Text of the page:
By Roy Morris, Jr.
When Samuel Clemens arrived for his first day of work as a cub reporter on the Virginia City Territorial Enterprise in the autumn of 1862, veteran reporter Dan De Quille gave him a valuable piece of advice. “Get the facts first,” said Dan, “then you can distort them as much as you like.”
The neophyte young reporter took the advice to heart. After all, Dan De Quille had recently written a story about an unfortunate inventor who froze to death in Death Valley after his self-designed suit of “solar armor”—a sort of primitive portable air conditioner—had malfunctioned, leaving him covered with frost, a foot-long icicle hanging from his nose.
A few months later, under his new pen name, Mark Twain published an even grislier story about a local resident who, wrote Twain, went crazy one night and massacred his entire family. “Hopkins dashed into Carson [City] on horseback, with his throat cut from ear to ear, and bearing in his hand a reeking scalp from which the warm, smoking blood was still dripping,” Twain reported. “The long red hair of the scalp…marked it as that of Mrs. Hopkins.” The bodies of their six children were discovered butchered in their beds.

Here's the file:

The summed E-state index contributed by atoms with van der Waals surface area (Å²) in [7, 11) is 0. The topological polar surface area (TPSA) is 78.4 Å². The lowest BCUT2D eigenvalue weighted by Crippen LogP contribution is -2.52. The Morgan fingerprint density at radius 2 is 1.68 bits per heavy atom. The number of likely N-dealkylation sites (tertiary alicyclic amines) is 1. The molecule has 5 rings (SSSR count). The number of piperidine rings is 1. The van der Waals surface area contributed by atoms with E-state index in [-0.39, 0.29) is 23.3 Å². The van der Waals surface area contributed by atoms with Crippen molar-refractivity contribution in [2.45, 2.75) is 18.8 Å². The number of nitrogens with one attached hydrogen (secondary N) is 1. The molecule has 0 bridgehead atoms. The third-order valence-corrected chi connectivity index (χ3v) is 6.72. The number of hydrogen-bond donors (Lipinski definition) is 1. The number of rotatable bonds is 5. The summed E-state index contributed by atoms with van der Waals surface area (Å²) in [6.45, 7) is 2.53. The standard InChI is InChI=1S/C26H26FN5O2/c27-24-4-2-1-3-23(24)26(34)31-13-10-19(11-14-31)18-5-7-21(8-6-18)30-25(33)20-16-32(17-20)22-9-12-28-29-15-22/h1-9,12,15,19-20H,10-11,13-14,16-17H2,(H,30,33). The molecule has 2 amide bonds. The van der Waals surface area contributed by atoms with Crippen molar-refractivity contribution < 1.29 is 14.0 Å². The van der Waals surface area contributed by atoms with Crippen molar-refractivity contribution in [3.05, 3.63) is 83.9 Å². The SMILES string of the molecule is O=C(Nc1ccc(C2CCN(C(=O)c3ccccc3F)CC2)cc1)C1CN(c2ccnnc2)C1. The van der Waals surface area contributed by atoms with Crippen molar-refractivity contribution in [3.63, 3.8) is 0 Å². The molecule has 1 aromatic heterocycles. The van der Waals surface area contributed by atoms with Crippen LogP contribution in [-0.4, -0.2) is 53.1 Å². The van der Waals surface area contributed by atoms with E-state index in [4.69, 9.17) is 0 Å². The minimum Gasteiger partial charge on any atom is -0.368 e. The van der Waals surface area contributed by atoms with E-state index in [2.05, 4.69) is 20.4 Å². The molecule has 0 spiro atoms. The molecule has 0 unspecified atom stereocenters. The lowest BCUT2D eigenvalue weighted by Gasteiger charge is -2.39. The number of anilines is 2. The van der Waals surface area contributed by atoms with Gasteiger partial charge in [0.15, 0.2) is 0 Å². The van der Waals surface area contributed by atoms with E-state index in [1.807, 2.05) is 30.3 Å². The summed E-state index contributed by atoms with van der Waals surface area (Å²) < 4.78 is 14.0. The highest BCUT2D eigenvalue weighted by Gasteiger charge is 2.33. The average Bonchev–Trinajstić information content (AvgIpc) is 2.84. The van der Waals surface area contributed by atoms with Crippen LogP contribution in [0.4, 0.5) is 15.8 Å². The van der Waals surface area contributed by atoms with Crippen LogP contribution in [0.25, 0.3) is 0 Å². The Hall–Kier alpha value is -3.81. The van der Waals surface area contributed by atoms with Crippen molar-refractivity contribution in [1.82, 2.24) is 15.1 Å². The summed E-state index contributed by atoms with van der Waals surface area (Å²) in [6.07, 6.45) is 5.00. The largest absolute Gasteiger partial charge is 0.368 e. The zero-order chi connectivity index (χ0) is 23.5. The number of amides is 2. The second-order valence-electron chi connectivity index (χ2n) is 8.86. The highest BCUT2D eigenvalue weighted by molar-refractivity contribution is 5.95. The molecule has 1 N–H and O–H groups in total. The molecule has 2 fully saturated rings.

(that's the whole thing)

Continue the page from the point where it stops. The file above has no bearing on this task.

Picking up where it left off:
It was a terrible story, although not particularly rare in the West, where men and women routinely went on abrupt killing sprees after cracking under unendurable frontier hardships. There was only one problem—it wasn’t true. When readers pointed out that the Hopkinses were still walking around, hale and hearty, Twain published a follow-up story the next day in the Enterprise. It read, in full: “I take it all back.”
Roy Morris, Jr., is the editor of Military Heritage magazine and the author of five well-received books on the Civil War and post-Civil War era, including biographies of Walt Whitman and Ambrose Bierce. His latest book is Lighting Out for the Territory: How Samuel Clemens Headed West and Became Mark Twain. A former newspaper reporter himself, he resides in Chattanooga, Tennessee.
IMAGE:The Virginia City Territorial Enterprise (seen in later years) was the best newspaper between St. Louis and San Francisco. Its young, rollicking staff quickly welcomed the neophyte Sam Clemens into its ranks. Courtesy of the Library of Congress